[QODLink]
Inside Story
Military defections shake Yemeni government
Three army commanders have thrown their weight behind the protesters who are demanding the president step down.
Last Modified: 22 Mar 2011 12:30

Three army commanders, including a top general, have defected saying they are now with the protesters and calling for the end of Ali Abdullah Saleh''s 30-year rule.
 
The move came as thousands took to the streets of Sanaa on Friday to mourn the deaths of protesters killed by sniper fire.
 
The most senior to defect is Major General Ali Mohsen al-Ahmar, a long-time confidant of Saleh, along with Bridadiers Ali Mohsin Saleh and Hameed Al-Qushaibi. 
 
Also in recent days, the most prominent tribal council has thrown its lot in with the protest movement and a number of newly appointed cabinet ministers have resigned.
 
But will these mass defections be enough to force a peaceful handover of power? Or in a country still recovering from years of civil war is this divide a spark for another one?

Inside Story presenter Mike Hanna is joined by guests: Hassan Nafaa, a professor of political science at Cairo University; Khaled Fahmy, a professor of history at the American University of Cairo; and Mark Perry, a foreign affairs analyst.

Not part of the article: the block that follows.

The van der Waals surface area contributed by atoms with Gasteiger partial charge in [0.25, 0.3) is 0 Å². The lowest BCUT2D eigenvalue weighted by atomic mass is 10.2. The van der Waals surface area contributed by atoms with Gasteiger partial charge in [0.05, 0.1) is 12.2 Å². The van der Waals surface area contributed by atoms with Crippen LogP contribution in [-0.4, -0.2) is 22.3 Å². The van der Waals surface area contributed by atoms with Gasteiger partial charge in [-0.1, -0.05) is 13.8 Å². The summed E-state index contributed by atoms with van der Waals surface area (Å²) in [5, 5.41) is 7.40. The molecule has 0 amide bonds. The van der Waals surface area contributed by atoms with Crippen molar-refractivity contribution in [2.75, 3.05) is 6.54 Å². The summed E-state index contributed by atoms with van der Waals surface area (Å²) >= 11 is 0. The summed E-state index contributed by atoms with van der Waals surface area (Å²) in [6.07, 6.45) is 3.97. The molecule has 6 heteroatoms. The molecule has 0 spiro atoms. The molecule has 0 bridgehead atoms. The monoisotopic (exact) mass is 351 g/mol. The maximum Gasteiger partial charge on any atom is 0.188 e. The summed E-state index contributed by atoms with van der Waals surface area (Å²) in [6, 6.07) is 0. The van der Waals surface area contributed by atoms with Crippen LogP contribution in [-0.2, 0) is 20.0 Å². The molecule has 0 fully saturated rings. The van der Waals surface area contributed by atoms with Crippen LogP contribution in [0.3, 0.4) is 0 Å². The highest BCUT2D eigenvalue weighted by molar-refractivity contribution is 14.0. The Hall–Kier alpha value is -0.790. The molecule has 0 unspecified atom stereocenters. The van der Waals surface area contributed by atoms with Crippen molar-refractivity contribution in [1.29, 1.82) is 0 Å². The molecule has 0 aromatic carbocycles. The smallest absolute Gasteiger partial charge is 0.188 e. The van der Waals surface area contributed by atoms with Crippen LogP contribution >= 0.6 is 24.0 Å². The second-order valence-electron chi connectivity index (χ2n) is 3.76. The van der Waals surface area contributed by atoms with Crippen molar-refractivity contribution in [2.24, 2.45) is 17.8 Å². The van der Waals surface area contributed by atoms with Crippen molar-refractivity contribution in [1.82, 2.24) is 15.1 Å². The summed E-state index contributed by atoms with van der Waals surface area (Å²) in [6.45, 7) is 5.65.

This episode of Inside Story aired on Monday, March 21, 2011.

Source:
Al Jazeera
Topics in this article
People
Country
City
Organisation
Featured on Al Jazeera
At least 25 tax collectors have been killed since 2012 in Mogadishu, a city awash in weapons and abject poverty.
Tokyo government claims its homeless population has hit a record low, but analysts - and the homeless - beg to differ.
3D printers can cheaply construct homes and could soon be deployed to help victims of catastrophe rebuild their lives.
Lack of child protection laws means abandoned and orphaned kids rely heavily on the care of strangers.
Featured
Booming global trade in 50-million-year-old amber stones is lucrative, controversial, and extremely dangerous.
Legendary Native-American High Bird was trained in ancient warrior traditions, which he employed in World War II.
Hounded opposition figure says he's hoping for the best at sodomy appeal but prepared to return to prison.
Fears of rising Islamophobia and racial profiling after two soldiers killed in separate incidents.
Group's culture of summary justice is back in Northern Ireland's spotlight after new sexual assault accusations.